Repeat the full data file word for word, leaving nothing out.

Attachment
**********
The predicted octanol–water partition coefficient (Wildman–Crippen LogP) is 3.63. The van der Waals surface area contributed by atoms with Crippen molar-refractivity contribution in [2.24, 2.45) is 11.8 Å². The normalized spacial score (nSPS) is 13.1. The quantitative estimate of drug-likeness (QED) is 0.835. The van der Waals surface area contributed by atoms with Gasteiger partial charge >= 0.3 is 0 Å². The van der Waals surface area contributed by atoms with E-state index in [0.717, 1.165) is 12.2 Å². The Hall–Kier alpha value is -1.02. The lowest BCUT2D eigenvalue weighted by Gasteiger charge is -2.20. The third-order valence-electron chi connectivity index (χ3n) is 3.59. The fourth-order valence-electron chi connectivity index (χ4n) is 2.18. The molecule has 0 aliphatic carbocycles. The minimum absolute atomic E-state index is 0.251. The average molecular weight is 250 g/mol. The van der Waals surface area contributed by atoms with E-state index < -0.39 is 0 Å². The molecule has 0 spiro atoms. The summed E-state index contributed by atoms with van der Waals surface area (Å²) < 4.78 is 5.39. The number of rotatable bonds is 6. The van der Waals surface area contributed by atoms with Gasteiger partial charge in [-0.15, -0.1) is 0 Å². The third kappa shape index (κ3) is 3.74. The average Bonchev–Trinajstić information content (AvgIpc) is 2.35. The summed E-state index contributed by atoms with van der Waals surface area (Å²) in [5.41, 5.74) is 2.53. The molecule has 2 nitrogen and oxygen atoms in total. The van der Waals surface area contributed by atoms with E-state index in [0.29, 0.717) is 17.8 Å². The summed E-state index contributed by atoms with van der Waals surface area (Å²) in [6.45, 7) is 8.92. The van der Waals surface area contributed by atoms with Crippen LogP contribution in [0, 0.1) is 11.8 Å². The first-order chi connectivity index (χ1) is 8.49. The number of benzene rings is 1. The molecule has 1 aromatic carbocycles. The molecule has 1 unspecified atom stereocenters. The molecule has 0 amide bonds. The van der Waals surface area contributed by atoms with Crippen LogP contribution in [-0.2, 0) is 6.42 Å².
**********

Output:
The predicted octanol–water partition coefficient (Wildman–Crippen LogP) is 3.63. The van der Waals surface area contributed by atoms with Crippen molar-refractivity contribution in [2.24, 2.45) is 11.8 Å². The normalized spacial score (nSPS) is 13.1. The quantitative estimate of drug-likeness (QED) is 0.835. The van der Waals surface area contributed by atoms with Gasteiger partial charge >= 0.3 is 0 Å². The van der Waals surface area contributed by atoms with E-state index in [0.717, 1.165) is 12.2 Å². The Hall–Kier alpha value is -1.02. The lowest BCUT2D eigenvalue weighted by Gasteiger charge is -2.20. The third-order valence-electron chi connectivity index (χ3n) is 3.59. The fourth-order valence-electron chi connectivity index (χ4n) is 2.18. The molecule has 0 aliphatic carbocycles. The minimum absolute atomic E-state index is 0.251. The average molecular weight is 250 g/mol. The van der Waals surface area contributed by atoms with E-state index < -0.39 is 0 Å². The molecule has 0 spiro atoms. The summed E-state index contributed by atoms with van der Waals surface area (Å²) < 4.78 is 5.39. The number of rotatable bonds is 6. The van der Waals surface area contributed by atoms with Gasteiger partial charge in [-0.15, -0.1) is 0 Å². The third kappa shape index (κ3) is 3.74. The average Bonchev–Trinajstić information content (AvgIpc) is 2.35. The summed E-state index contributed by atoms with van der Waals surface area (Å²) in [5.41, 5.74) is 2.53. The molecule has 2 nitrogen and oxygen atoms in total. The van der Waals surface area contributed by atoms with E-state index in [0.29, 0.717) is 17.8 Å². The summed E-state index contributed by atoms with van der Waals surface area (Å²) in [6.45, 7) is 8.92. The van der Waals surface area contributed by atoms with Crippen LogP contribution in [0, 0.1) is 11.8 Å². The first-order chi connectivity index (χ1) is 8.49. The number of benzene rings is 1. The molecule has 1 aromatic carbocycles. The molecule has 1 unspecified atom stereocenters. The molecule has 0 amide bonds. The van der Waals surface area contributed by atoms with Crippen LogP contribution in [-0.2, 0) is 6.42 Å².